Scotland ferments whisky biofuel in world first
A Scottish whisky distillery is set to become the first in the world to have its waste by-products converted into biofuel in a pilot demonstration project.
Tullibardine, an independent malt whisky producer in Perthshire, has signed a memorandum of understanding with Celtic Renewables which has developed the technology to produce biobutanol from the process.
Celtic is a spin-out company from the Biofuel Research Centre (BfRC) at Edinburgh Napier University. Long term, its aim is to build a processing plant in Scotland that will help grow a projected £60m per annum industry.
The distillery is supplying raw materials to help refine the conversion process at the Centre for Process Innovation (CPI) at Redcar, in Teesside.
The initiative is being funded with the aid of a £155,000 grant from Zero Waste Scotland and has the support of ministers as it will contribute to the Scottish Government’s target of reducing carbon emissions by 42% by 2020 and the EU mandated biofuel target of 10% by 2020.
The by-products from Tullibardine’s process are currently spread on agricultural fields, turned into animal feed or discharged into the sea under license, amounting to yearly disposal costs of £250,000.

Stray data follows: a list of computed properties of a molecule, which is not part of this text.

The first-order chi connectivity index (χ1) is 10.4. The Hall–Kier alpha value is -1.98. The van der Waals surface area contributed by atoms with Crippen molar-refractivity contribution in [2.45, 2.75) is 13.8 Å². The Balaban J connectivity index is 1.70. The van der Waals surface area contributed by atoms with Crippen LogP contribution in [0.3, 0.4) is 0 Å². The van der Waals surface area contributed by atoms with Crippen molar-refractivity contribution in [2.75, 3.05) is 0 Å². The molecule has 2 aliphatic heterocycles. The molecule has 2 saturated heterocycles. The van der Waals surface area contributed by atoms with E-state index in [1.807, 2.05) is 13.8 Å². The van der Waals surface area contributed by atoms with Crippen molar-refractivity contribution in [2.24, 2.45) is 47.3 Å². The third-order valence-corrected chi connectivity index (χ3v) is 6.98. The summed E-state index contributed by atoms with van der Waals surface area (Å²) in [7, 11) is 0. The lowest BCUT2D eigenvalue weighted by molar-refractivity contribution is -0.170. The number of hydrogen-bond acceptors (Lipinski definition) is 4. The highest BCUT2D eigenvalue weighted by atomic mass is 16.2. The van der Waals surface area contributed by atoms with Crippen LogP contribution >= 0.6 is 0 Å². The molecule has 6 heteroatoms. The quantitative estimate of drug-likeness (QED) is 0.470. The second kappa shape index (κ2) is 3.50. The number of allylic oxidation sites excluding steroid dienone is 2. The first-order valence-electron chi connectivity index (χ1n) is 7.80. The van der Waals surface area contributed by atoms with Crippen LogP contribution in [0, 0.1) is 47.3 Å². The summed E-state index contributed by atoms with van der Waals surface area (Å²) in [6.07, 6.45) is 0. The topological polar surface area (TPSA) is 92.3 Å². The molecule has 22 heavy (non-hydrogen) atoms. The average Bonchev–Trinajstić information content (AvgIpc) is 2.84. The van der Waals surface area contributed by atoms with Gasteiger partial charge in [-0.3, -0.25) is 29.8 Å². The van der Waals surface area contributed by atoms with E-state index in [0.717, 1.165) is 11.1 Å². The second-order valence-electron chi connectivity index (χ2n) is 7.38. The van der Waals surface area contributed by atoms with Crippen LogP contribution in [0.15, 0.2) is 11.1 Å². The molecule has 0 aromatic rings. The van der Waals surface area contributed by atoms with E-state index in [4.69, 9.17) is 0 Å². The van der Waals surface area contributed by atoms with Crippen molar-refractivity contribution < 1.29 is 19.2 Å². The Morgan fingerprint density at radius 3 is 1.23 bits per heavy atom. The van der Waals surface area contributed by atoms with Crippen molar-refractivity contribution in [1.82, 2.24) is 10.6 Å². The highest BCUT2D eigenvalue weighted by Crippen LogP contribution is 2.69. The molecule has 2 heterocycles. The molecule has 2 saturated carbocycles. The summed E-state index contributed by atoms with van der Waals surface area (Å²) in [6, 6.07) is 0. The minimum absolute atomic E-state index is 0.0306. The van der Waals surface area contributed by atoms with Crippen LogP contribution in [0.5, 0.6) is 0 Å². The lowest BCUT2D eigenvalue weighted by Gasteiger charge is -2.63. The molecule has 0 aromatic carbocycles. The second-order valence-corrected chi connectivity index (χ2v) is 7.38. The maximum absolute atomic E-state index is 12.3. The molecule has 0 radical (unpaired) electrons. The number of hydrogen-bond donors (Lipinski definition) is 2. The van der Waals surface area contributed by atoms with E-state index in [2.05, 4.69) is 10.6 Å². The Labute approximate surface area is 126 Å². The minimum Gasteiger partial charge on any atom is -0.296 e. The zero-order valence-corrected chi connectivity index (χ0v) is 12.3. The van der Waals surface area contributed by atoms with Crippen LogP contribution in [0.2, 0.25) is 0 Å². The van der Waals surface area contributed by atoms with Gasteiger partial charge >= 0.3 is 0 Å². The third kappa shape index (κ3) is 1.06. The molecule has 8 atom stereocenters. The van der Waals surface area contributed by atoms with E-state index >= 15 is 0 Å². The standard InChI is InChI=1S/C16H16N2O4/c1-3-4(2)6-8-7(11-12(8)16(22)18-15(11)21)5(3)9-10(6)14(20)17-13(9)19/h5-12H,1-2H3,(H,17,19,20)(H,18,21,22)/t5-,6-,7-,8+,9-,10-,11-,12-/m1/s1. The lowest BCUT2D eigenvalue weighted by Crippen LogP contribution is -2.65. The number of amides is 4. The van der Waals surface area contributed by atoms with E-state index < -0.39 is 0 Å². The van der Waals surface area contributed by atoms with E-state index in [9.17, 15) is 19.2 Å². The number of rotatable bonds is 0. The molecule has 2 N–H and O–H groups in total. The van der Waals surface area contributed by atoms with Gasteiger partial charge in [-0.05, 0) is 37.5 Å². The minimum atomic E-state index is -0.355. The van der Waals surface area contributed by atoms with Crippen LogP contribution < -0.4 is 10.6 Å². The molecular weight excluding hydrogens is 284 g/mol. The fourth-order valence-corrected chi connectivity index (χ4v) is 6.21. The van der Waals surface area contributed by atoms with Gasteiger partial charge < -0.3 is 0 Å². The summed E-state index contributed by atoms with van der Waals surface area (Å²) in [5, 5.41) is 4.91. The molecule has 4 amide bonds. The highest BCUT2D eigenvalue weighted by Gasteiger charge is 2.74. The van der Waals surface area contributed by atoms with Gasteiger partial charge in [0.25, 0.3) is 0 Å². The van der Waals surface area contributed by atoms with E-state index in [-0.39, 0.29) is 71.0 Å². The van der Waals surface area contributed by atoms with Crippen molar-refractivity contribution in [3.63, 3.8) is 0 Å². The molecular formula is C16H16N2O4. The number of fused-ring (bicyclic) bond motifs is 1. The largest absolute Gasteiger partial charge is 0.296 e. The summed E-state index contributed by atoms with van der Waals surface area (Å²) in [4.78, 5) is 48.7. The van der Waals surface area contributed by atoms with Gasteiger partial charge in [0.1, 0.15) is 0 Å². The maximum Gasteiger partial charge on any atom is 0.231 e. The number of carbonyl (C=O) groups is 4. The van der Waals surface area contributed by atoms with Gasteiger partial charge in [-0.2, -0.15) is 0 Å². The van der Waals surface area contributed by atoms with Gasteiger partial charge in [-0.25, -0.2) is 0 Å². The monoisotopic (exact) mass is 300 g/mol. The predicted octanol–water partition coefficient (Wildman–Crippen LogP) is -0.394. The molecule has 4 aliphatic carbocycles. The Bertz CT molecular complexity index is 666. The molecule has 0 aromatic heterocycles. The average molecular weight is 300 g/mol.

Managing director Douglas Ross said converting the waste into biofuel “turns it into something that has social as well as commercial value”.
The conversion technology has already been proven at small lab-scale level of three litres of pot ale – as it enters industrial scale testing, it will be scaled up to 10,000 litres.
According to Celtic Renewables CEO Mark Simmers, piloting the fermentation at commercial scale will demonstrate the viability of the process as a “new and important industry of potential scale for Scotland”.
Because distilleries currently produce around three times more pot ale than draff, the company is also considering other sustainable sources of sugar-rich raw materials, such as the by-products from breweries or paper waste, to help it convert the excess into biofuel.
“If we were to use all the by-products from Scottish distilleries, it would still leave us with almost 1.5bn litres of pot ale,” observed Simmers.
“We could make at least the same volume of fuels again by using alternative waste or residue material such as paper and brewery waste.”
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